Traders relieved after council waives outdoor dining fees
Hospitality traders are breathing a sigh of relief after the City of Melbourne waived outdoor dining fees for another seven months as the city recovers from the pandemic.
Permit fees for outdoor dining and busking have been frozen since the extended outdoor dining program began in October 2020 and were due to be reinstated on April 1.
But at the council’s March 29 meeting, councillors endorsed an extension of the program until October 31 after city activation portfolio lead Cr Roshena Campbell led a motion saying, “Many businesses are still struggling as we move into the winter months” and it wasn’t “the right time to impose that fee burden on them.”
“They’re concerned about ongoing consumer confidence and early this year 74 per cent of them told us they were struggling to survive.”
For Georgia Noble, manager of Auction Rooms café in North Melbourne, the news was warmly welcomed.
“I think that’s certainly great, we’re back to normal capacity now but we have an extra 50 seats outside so for them to waive the fee that’s great,” she said, adding business had picked up significantly since the end of lockdowns with the Melbourne Grand Prix providing a further boost to trade, while Easter was also building as an exciting time.
Farah Ylagan, owner of Kensington Canteen, said she had learnt of the fee waiver after being contacted by North West City News.
She said she had paid her outdoor dining fees in full for the year, which she conceded had been a “struggle” but added, “If I can get a refund that will be really, really good.”
While Ms Ylagan added the fee waiver was also “better initiative than Melbourne Money for my case.”
“It’s mostly takeaway … so I don’t really reach the $40 spend, although I have it here no one really uses it. I think a discount on the rates would be better.”
Under the mid-week Melbourne Money scheme, which finished April 11, diners were allowed to claim 25 per cent off their bill when they spent between $40 and $500 in cafes, restaurants and bars.
Rick Sciberras, owner of Rick’s Place restaurant in Kensington, said while the fee waiver on outdoor dining was welcomed, he expressed disappointment that he had to ask the council to remove his parklet due to flooding issues.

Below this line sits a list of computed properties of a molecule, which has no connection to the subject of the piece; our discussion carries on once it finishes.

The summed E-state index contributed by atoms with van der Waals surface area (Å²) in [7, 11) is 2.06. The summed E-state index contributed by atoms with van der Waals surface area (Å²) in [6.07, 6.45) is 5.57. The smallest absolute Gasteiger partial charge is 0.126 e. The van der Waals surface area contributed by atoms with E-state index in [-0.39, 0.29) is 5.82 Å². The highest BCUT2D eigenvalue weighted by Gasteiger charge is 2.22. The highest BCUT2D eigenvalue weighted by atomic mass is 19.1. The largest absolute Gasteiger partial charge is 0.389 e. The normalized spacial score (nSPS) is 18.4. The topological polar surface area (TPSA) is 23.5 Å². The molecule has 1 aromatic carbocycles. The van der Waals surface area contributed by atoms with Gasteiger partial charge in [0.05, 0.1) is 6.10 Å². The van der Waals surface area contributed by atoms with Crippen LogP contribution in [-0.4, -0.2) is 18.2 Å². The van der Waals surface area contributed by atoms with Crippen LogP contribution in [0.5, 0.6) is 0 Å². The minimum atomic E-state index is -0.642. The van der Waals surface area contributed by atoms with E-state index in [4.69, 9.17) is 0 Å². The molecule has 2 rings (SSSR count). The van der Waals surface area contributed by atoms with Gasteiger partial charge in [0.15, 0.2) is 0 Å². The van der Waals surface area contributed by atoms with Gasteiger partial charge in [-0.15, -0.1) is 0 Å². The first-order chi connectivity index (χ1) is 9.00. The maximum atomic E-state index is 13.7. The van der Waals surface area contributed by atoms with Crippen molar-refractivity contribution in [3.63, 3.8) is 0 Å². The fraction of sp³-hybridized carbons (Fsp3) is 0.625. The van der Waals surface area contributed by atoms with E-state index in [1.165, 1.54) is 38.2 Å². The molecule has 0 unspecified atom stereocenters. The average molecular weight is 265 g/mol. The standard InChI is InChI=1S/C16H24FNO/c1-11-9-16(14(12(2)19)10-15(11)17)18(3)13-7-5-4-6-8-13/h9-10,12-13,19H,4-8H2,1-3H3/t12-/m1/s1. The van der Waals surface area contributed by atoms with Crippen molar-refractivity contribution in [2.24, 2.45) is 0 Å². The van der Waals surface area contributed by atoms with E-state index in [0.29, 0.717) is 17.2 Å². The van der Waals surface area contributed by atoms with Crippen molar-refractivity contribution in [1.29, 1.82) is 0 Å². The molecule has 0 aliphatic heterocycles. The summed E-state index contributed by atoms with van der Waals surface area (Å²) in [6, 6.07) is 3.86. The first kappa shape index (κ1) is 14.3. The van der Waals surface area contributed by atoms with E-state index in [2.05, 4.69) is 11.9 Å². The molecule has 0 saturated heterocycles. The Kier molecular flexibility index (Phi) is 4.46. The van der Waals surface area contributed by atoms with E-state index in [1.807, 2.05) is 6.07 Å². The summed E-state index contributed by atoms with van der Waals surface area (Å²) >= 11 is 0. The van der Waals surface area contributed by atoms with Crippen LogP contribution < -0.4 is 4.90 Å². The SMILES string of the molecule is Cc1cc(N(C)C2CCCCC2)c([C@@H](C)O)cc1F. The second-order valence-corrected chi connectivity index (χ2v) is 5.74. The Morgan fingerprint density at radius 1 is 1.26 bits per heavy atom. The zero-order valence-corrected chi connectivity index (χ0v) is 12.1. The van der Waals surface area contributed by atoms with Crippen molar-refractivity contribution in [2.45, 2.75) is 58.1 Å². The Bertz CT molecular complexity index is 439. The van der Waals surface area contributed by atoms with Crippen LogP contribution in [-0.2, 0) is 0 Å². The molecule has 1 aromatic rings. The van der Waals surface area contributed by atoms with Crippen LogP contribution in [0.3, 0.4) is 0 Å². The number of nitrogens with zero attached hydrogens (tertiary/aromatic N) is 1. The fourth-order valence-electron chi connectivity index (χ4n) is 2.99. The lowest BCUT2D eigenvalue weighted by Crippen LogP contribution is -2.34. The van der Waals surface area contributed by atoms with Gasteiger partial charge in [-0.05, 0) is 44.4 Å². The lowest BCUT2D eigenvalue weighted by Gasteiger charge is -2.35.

“We got rid of it because when it rained the footpath would flood … they didn’t put anything in for the water to run underneath it,” he said of the parklet which involves re-purposing on-street parking bays into outdoor dining areas.
“Because we’re on a hill the water would hit against it and spill onto the footpath.
“They wanted to charge us $1200 a year to have it. It’s just ridiculous so I just told them to take it away.”
He said while he would’ve liked to have kept it, he was “forever cleaning up a big mess every time it rained.”
Michael Cardamone, owner of Amiconi Restaurant in West Melbourne, said while it was grateful the outdoor dining fees had been foregone, he hope they could be relinquished in the long-term, maintaining that “hospitality has been hit the hardest in every aspect”.
Cr Campbell said outdoor dining “has been critical” for small businesses that had been “hard hit” by the pandemic.
“Not only has it been a safer environment for many of them to trade in, it’s allowed them to trade through restrictions, including density limits, and help them – many of whom had suffered severe impacts to their cash flows over the past two years.”
Lord Mayor Sally Capp said the outdoor dining program had delivered an additional 18,000 restaurant seats across 1500 businesses while creating 100 new jobs.
“We want to entice more people to our city and help traders serve as many customers as possible, and outdoor dining is one way we can do that.”
Meanwhile, applications have opened for small businesses to apply for grants between $500 and $5000 for air ventilation and filtration equipment to improve ventilation and help reduce the spread of COVID-19. Applications close June 24 •
For more information visit coronavirus.vic.gov/ventilation.